Marrick and Victoria’s on-screen chemistry felt so real that some of our crew couldn’t figure out if they were rehearsing or flirting with each other. Either way, they looked great on camera, even for some of our darkest scenes. Both Victoria and Marrick are actors who ask many questions about their characters in order to truly become them. Victoria is wonderful at putting herself emotionally into a scene and channeling inner struggle. I am very glad that I chose them to play these roles.


Our last scene of the day was on a school’s unused baseball field. Originally we were going to have this scene on some school bleachers, but couldn’t get permission to use any. If there is one thing I’ve learned about filmmaking, it’s always to have a Plan B. In this case, the baseball field actually worked out better visually and we were all very happy at how it turned out.

I find that as a filmmaker, I can’t always get the perfect location, but there is always a way to make it work. In fact, I didn’t have a location for the school until a week or so before we needed to film. I had contacted about 15-20 schools and people either didn’t get back to me, said no, or it was too expensive to use.

…Remember, there is always a way to make a scene work!

That said, I can’t wait for this weekend to film the rest of my story and I will be posting more behind the scenes photos on our Facebook Page and Twitter.




Day 1 of Filming Uncovering Eden


On Saturday, August 3rd, I drove to the train station to pick up Uncovering Eden’s cinematographer, Jason Krangel, and cast members Marrick Smith and David Laws.

I had been waiting for about five minutes when suddenly I heard a bang on the hood of my car and loud laughter coming from my aforementioned actors. They clearly had the uncontrollable need to scare the wits out of me… Clowns.

I took them over to the Johnsrud home to meet the rest of our amazing cast, Victoria Pedretti and April Woodall, and crewmembers Michael Russo, Kevin Johnsrud, and Chaz Boyd. (Erik Kristiansen, Toro Adeyemi and Ryan Hansen would complete our crew the following day!)

They bonded almost instantly and I felt a sense of pride for picking everyone involved in this project. The one rule that I follow when making a film is ‘always choose people that work well together’. Having a good vibe on set with a small crew is paramount in creating a successful project.

Once all the cars were loaded with our camera and lighting equipment and the actors were prepped, we headed out to our first location: a small, privately owned grocery store named Centre Fruit Gourmet. In all honesty, I think the owner allowed us to film there not just because he is ridiculously nice, but because my dad regularly buys their eggplant salad on a weekly basis.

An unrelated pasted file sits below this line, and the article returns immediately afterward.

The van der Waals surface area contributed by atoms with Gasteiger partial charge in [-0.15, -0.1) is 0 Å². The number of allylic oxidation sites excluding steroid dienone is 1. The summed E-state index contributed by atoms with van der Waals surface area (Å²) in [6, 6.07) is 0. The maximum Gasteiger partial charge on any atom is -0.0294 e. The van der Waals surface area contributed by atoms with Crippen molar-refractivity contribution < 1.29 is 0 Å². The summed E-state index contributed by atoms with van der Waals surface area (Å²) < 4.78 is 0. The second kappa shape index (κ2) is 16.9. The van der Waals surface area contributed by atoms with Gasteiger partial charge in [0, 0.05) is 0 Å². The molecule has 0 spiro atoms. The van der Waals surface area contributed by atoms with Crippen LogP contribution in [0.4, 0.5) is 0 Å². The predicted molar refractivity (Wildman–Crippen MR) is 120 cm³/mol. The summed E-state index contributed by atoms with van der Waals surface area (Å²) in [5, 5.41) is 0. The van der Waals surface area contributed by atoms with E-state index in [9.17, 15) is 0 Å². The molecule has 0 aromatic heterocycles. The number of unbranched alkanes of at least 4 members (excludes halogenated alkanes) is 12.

Setting up our gear and establishing our lights was a breeze, courtesy of Jason and Mike, and we were ready to film within half an hour.

This was the first time that the cast worked together in front of the camera and it is literally the only scene that they would all be in. Whatever worries I had were quickly diminished as soon as I called ‘action’. It was like I wasn’t looking at Victoria, Marrick, Julia, David and April… I was watching Edie, Darren, June, Chad and Edie’s Grandmother in the grocery aisle… the scene that took place felt real to me in a way that I only imagined while writing the script. Seeing it on the little monitor of the RED Camera and even just watching them all interact was a director’s dream come true.


In this scene, the cool kids interact with Edie, while her grandmother is blissfully unaware. Darren, played by Marrick, is starry eyed as he says hello to Edie, bumping into the aisle as he passes, while June, played by Julia, cattily assesses the situation. Chad, David’s character, delivers the blow that hurt’s Edie’s feelings. All in all, everyone took direction well and brought this scene to life.


After a much needed lunch break of beer and pizza, (for everyone except Victoria and Julia who are 18 and 16 years old), we headed out to a public park for magic hour.

The scene we shot was with everyone having fun with some sparklers… I don’t want to give too much away, but this scene is juxtaposed with a very climactic moment later in the film.

We ended up using the Jib for most of these shots and Mike and Kevin kept running back and forth between the actors so they always had a lit sparkler… it was extremely chaotic and a huge amount of fun!

I was afraid we would be caught at some point with all of the smoke we were making and in about 30 minutes, we saw lights in the distance by the park’s patrol…

…Who then decided we could have a few more minutes because they thought it was very cool that we were making a movie and even asked if they could be in it. HA!

15 minutes later, we were told we had to leave because if police caught us there after dark, we would be slapped with a hefty fine. The patrol explained we actually needed a permit to film in the park… cough cough… and were nice enough to stick around until we left so we wouldn’t get in trouble.

I couldn’t have asked for a smoother first day of filming and I can’t believe how nice people were to my cast and crew.

… Day 2 was even better.

Check out more photos and behind the scene material on our Facebook Page and Twitter.




Why the Short Film ‘Uncovering Eden’ Needs to be Made.


Everyone, all over the world, has seen or been bullied at some point in their life.

Bullies make us question ourselves and think less of the things that make us different. However, it is these very differences that make us unique and beautiful individuals. We should not shun our diversity, but embrace it because it is this diversity that gives us our self-identity.  Without it, who would we be?